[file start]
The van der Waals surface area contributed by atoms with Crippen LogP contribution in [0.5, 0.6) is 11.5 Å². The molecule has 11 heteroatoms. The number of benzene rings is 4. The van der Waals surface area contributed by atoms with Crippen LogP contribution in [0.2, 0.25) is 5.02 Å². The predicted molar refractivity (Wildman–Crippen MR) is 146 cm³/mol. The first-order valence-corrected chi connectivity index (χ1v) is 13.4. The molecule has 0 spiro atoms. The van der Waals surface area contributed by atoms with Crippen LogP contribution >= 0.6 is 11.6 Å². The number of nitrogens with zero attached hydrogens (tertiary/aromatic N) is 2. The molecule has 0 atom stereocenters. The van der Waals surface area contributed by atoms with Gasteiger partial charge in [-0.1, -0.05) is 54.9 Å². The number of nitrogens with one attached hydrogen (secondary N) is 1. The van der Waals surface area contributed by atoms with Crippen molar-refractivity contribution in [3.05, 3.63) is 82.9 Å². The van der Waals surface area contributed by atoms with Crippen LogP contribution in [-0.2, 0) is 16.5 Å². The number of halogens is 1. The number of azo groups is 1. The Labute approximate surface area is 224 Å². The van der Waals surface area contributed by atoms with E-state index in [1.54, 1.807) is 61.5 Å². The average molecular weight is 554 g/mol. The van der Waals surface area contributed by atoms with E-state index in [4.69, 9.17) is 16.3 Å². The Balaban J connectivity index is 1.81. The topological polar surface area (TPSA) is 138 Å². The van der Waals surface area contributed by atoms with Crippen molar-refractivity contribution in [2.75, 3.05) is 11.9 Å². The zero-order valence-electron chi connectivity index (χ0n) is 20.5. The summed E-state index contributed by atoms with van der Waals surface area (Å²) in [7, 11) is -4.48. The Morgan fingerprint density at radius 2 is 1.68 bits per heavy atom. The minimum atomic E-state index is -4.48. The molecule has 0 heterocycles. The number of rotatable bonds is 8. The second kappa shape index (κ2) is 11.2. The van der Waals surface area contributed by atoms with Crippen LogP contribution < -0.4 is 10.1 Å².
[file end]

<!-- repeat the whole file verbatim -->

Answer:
The van der Waals surface area contributed by atoms with Crippen LogP contribution in [0.5, 0.6) is 11.5 Å². The molecule has 11 heteroatoms. The number of benzene rings is 4. The van der Waals surface area contributed by atoms with Crippen LogP contribution in [0.2, 0.25) is 5.02 Å². The predicted molar refractivity (Wildman–Crippen MR) is 146 cm³/mol. The first-order valence-corrected chi connectivity index (χ1v) is 13.4. The molecule has 0 spiro atoms. The van der Waals surface area contributed by atoms with Crippen LogP contribution >= 0.6 is 11.6 Å². The number of nitrogens with zero attached hydrogens (tertiary/aromatic N) is 2. The molecule has 0 atom stereocenters. The van der Waals surface area contributed by atoms with Gasteiger partial charge in [-0.1, -0.05) is 54.9 Å². The number of nitrogens with one attached hydrogen (secondary N) is 1. The van der Waals surface area contributed by atoms with Crippen molar-refractivity contribution in [3.05, 3.63) is 82.9 Å². The van der Waals surface area contributed by atoms with Crippen LogP contribution in [-0.2, 0) is 16.5 Å². The number of halogens is 1. The number of azo groups is 1. The Labute approximate surface area is 224 Å². The van der Waals surface area contributed by atoms with E-state index in [1.54, 1.807) is 61.5 Å². The average molecular weight is 554 g/mol. The van der Waals surface area contributed by atoms with E-state index in [4.69, 9.17) is 16.3 Å². The Balaban J connectivity index is 1.81. The topological polar surface area (TPSA) is 138 Å². The van der Waals surface area contributed by atoms with Crippen molar-refractivity contribution in [2.75, 3.05) is 11.9 Å². The zero-order valence-electron chi connectivity index (χ0n) is 20.5. The summed E-state index contributed by atoms with van der Waals surface area (Å²) in [7, 11) is -4.48. The Morgan fingerprint density at radius 2 is 1.68 bits per heavy atom. The minimum atomic E-state index is -4.48. The molecule has 0 heterocycles. The number of rotatable bonds is 8. The second kappa shape index (κ2) is 11.2. The van der Waals surface area contributed by atoms with Crippen LogP contribution < -0.4 is 10.1 Å².